Rodsil grew up in the favela and when she was younger, “used to dream of leaving Aglomerado da Serra”. Now, though, she sees that her neighbourhood is just as important as any other. “We are made to believe that we don’t have a future here. Lá da Favelinha changed everything: there’s a lot of culture and cool people who boost you and encourage you to grow and transform your thinking.”
Mixing it up
Remexe’s most recent collection, introduced in November 2019, is called Aglomerado de Ferro, a reference to Aglomerado da Serra and the strength that favela residents must have (ferro means iron in Portuguese). “The name comes from the saying ‘we are not iron’, because sometimes the world thinks just because we are from the favelas, we have to accept everything – but no,” explains Carla Santos, Remexe’s model and stylist.
Santos is part of a group from Lá da Favelinha that travelled to Bristol in south-west England last December, to share ideas and teach classes on upcycled fashion and entrepreneurship with youngsters from the charity Creative Youth Network. The trip was made possible thanks to a collaborative project between Lá da Favelinha and London-based ZU-UK, which was funded by the British Council’s DICE programme, and followed the visit, in July 2019, of ZU-UK to Belo Horizonte. On that trip, the Londoners provided mentoring on Lá da Favelinha projects and helped create immersive fashion shows and public events.
ZU-UK’s specialty is creating interactive performances that mix art, technology and politics in different media, including theatre, fashion and fine art. “We work with social groups, creating safe spaces to think new politics,” explains co-founder Persis-Jadé Maravala.
‘In Brazil there are a bunch of public programmes for ‘ghetto’ youth designed by specialists that don’t know what it’s like to live in a favela. All theory, but no practice’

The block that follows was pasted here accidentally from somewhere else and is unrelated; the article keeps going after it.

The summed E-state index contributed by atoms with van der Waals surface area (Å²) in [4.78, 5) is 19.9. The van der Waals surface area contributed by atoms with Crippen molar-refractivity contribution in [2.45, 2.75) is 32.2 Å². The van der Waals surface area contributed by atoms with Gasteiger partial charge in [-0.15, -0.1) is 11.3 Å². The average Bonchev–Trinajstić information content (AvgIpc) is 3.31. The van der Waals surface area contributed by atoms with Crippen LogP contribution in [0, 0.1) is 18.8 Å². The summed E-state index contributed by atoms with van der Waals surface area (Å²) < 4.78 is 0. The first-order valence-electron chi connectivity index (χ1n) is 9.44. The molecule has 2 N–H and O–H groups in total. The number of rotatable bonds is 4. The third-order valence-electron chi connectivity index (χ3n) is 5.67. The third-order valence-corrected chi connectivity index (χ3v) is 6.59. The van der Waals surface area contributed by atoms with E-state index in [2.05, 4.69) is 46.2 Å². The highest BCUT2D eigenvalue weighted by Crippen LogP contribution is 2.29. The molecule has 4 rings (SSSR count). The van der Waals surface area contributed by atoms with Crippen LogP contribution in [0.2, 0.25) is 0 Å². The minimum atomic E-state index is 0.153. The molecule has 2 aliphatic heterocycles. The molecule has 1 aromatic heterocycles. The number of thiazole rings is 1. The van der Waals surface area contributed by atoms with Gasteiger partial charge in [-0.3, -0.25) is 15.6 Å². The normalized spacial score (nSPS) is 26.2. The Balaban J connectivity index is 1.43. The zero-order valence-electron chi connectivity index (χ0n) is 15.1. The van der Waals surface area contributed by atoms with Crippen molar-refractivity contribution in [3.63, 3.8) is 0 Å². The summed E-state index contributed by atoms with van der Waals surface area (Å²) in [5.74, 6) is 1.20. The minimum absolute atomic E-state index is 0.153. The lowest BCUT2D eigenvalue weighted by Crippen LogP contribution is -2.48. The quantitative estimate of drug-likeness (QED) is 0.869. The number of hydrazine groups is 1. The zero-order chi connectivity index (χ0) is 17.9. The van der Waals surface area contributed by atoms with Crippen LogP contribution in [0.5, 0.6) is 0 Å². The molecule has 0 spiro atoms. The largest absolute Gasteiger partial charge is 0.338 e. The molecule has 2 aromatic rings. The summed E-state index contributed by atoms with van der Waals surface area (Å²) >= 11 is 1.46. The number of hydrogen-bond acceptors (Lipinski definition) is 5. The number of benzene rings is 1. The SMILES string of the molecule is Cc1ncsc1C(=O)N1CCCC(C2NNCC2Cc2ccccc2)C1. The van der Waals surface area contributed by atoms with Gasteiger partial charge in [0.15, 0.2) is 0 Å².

The two partners were determined to avoid any post-colonial dynamic in the collaboration. That’s why the Favelinha crew taught classes to the British group in entrepreneurship, upcycling fashion, dance and art. Fashion show audiences in Bristol learned about Lá da Favelinha designs and concepts, while the Creative Youth Network designers, after creating a collection alongside Lá da Favelinha, set up their own social enterprise group named Re:Wurk – a sister company to Remexe.
Lá da Favelinha also put on a dance show in Bristol, performing street style moves, mainly funk dance, while raising awareness of abuse, prejudice, and police violence in Brazil.
One of a kind
When asked what makes Lá da Favelinha unique, dos Anjos is clear. “The cultural centre was born and raised in the favela. In Brazil there are a bunch of public programmes for ‘ghetto’ youth designed by specialists that don’t know what it’s like to live in a favela. All theory, but no practice,” he explains. Having lived at Aglomerado da Serra his whole life, he believes he knows the people, their needs, their problems. “We do [our work] in a happy, entrepreneurial and profitable way,” he says.
Lá da Favelinha draws on knowledge from theatre, design and street culture. “We are always developing our capacities and learning about fashion, dance, business models and how to become better entrepreneurs,” explains dos Anjos. Some of their most successful projects focus on building markets for favela brands, creating fashion labels, and incubating black entrepreneurs.
Dos Anjos’ plans for Lá da Favelinha and its young talents are to “go even bigger”. In March the cultural centre plans to open a new, bigger and more modern space. A book will be released, chronicling the project’s history and showcasing its members through photographs and essays. Last September, the label Remexe was invited to New York for a fashion show, and the dance group is currently on a tour through eight states of Brazil. “If we were always thinking about the difficulties, we’d never do anything,” says dos Anjos. “I think our slogan should be ‘Go there, and do it!’”.
Pedro Lira is a DICE Young Storymaker – one of 14 young journalists recruited by Pioneers Post and the British Council from six countries to report on social and creative enterprise.
Header photo: The Lá da Favelinha team pictured during the design classes in Bristol. All photo credits: Lá da Favelinha.